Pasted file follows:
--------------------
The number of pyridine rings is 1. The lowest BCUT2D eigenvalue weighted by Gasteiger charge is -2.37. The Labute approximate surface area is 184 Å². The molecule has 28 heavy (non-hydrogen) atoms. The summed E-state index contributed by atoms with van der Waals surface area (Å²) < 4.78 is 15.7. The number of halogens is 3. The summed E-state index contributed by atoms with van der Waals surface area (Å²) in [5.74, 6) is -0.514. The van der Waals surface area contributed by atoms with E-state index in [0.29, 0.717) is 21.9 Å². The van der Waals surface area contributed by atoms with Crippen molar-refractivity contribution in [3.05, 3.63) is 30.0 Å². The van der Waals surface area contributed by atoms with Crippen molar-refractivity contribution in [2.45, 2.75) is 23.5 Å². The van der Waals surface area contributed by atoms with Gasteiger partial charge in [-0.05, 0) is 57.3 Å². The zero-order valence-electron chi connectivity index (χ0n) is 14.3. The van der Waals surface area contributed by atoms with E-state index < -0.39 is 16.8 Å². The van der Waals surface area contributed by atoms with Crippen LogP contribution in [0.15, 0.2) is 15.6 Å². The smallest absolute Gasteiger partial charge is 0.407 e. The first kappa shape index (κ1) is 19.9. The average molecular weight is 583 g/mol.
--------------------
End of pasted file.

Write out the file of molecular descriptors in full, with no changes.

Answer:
The number of pyridine rings is 1. The lowest BCUT2D eigenvalue weighted by Gasteiger charge is -2.37. The Labute approximate surface area is 184 Å². The molecule has 28 heavy (non-hydrogen) atoms. The summed E-state index contributed by atoms with van der Waals surface area (Å²) < 4.78 is 15.7. The number of halogens is 3. The summed E-state index contributed by atoms with van der Waals surface area (Å²) in [5.74, 6) is -0.514. The van der Waals surface area contributed by atoms with E-state index in [0.29, 0.717) is 21.9 Å². The van der Waals surface area contributed by atoms with Crippen molar-refractivity contribution in [3.05, 3.63) is 30.0 Å². The van der Waals surface area contributed by atoms with Crippen molar-refractivity contribution in [2.45, 2.75) is 23.5 Å². The van der Waals surface area contributed by atoms with Gasteiger partial charge in [-0.05, 0) is 57.3 Å². The zero-order valence-electron chi connectivity index (χ0n) is 14.3. The van der Waals surface area contributed by atoms with E-state index < -0.39 is 16.8 Å². The van der Waals surface area contributed by atoms with Crippen LogP contribution in [0.15, 0.2) is 15.6 Å². The smallest absolute Gasteiger partial charge is 0.407 e. The first kappa shape index (κ1) is 19.9. The average molecular weight is 583 g/mol.